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Should You Collect Reissued Vinyl?

By: Chris Nickson - Updated: 10 Jun 2012 | comments*Discuss
Vinyl Reissue 180 Gram Cd Remastered

For quite a few years it seemed as if vinyl was dead, going the way of the 78 rpm record and the wax cylinder. But there’s been a small resurgence of popularity for vinyl in recent years. It was sparked, at least in part, by dance culture and hip hop, where vinyl has never gone out of fashion, and also by audiophiles, who’ve found that good vinyl will have a warmer, fuller sound than CDs.

Although there’s no likelihood of a full-scale return to vinyl, some new releases do appear with small vinyl editions, and a number of older discs are now reissued on vinyl. They will have been remastered from the originals and are put out on heavy 180 gram vinyl, making them less susceptible to warping or any of the problems once associated with LPs. Newer technology also allows for more accurate tracking and a much better sound. For anyone interested in music memorabilia the question is whether or not they are worth collecting.

Sound Quality

Even when LPs were still the predominant format, there was a small company that specialised in excellent quality pressings of some discs on heavy vinyl. Played side by side with the originals, the difference in sound quality was apparent. The catch was that these deluxe versions were much more expensive and only available in limited quantities. Nor were all releases covered.

Although they seemed like a luxury at the time, these releases have become quite collectible. Their value hasn’t risen spectacularly, but they are still enjoyed by audiophiles. That, after all, is the real intent behind all these releases, whether original or reissues; they’re meant to be enjoyed by people who want a better sound, and who have the equipment to obtain it, too. Although you might hear some difference with a regular turntable and amplifier, you’ll obtain the best results with expensive, high-end gear.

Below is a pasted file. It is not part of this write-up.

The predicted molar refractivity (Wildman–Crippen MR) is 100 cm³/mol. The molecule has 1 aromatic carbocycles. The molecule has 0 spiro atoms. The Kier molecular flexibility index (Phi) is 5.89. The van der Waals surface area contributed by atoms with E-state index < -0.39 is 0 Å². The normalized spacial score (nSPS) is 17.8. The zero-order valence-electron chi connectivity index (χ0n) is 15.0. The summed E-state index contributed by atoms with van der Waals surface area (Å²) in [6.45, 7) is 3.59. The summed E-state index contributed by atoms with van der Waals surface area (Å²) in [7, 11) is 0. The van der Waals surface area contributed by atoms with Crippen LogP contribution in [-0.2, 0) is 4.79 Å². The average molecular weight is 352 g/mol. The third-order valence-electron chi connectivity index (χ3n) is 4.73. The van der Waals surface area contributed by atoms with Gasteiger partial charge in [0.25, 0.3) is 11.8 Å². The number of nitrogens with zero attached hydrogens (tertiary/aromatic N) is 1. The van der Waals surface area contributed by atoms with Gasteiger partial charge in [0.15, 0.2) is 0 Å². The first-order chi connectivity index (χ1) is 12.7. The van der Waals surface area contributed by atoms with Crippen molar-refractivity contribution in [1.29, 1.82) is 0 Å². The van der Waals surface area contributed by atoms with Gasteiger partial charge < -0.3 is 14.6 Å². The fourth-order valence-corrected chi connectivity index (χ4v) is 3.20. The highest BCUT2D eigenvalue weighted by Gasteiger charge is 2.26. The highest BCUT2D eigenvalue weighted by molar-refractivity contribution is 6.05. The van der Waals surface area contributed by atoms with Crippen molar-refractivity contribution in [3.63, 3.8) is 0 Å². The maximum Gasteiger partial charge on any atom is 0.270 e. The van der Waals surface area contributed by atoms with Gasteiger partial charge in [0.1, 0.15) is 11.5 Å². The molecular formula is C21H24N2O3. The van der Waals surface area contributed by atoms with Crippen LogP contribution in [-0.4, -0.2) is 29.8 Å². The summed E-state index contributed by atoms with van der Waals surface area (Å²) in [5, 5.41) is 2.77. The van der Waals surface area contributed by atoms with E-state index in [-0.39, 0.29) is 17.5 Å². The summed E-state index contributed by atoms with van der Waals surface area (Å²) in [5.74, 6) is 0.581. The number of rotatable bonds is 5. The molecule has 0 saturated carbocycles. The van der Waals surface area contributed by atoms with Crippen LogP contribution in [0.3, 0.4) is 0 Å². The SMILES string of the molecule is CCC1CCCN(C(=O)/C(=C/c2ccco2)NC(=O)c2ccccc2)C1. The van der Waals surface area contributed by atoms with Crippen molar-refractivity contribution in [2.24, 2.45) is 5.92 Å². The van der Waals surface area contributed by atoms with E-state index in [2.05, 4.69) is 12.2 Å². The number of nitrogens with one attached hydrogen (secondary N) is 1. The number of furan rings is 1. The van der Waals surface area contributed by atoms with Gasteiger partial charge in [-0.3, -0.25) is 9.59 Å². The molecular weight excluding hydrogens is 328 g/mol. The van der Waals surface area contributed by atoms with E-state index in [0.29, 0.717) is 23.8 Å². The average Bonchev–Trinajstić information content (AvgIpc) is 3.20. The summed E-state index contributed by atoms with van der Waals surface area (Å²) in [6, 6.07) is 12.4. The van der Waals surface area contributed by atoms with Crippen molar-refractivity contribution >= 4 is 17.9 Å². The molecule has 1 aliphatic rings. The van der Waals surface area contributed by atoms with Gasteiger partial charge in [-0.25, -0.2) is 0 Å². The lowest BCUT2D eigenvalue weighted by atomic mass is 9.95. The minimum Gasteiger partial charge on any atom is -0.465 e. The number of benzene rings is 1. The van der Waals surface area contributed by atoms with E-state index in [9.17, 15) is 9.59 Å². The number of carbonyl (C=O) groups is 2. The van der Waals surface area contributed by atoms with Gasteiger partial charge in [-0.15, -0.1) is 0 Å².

Most of the vinyl reissues are put out in limited runs. That makes sense, as the market for them is quite small. It also has the side effect of making these reissues much more collectible.

What To Collect?

Collecting reissued vinyl isn’t much more expensive than buying a CD. The difference, of course, is that you wouldn’t want to play it. The vinyl will gain most in value if it stays in mint condition and has never been played. Don’t expect to make a fortune on these releases. They will go up in time, but never by great amounts.

It’s also important to know which LPs to collect. These days there’s a wide range of reissued vinyl, but the beauty with the reissues is that you already know which are the most collectible groups. So you can pick out, for example, the Doors over glam rock, and Bowie over David Essex. The real market is for durable, classic releases where there is a demand, coming from artists whose work has stood the test of time.

In virtually every case there’s nothing rare about the material. It’s simply a straight, remastered version of an old LP, with the same artwork, and everything almost exactly as it was before.

Long-term Investment

The market for all this reissued vinyl is the slightly older music fan, who has money to spare and wants to hear the best possible sound on his favourite music. It’s not a big market segment, by any means. These people will have invested in very good sound systems and will welcome anything that can make the most of them. The LP is also a more nostalgic medium than the CD. In other words, it’s the audiophile who will mostly collect these reissued LPs and play them.

That said, they do represent a small, long-term investment for the memorabilia collector, although the profits to be realised will likely be too small to be of real interest. The reissues do tend to be in fairly small quantities, so with the right artists they can prove worthwhile. As a rule of thumb, though, collectors will tend to steer clear of them, leaving them for the fans.

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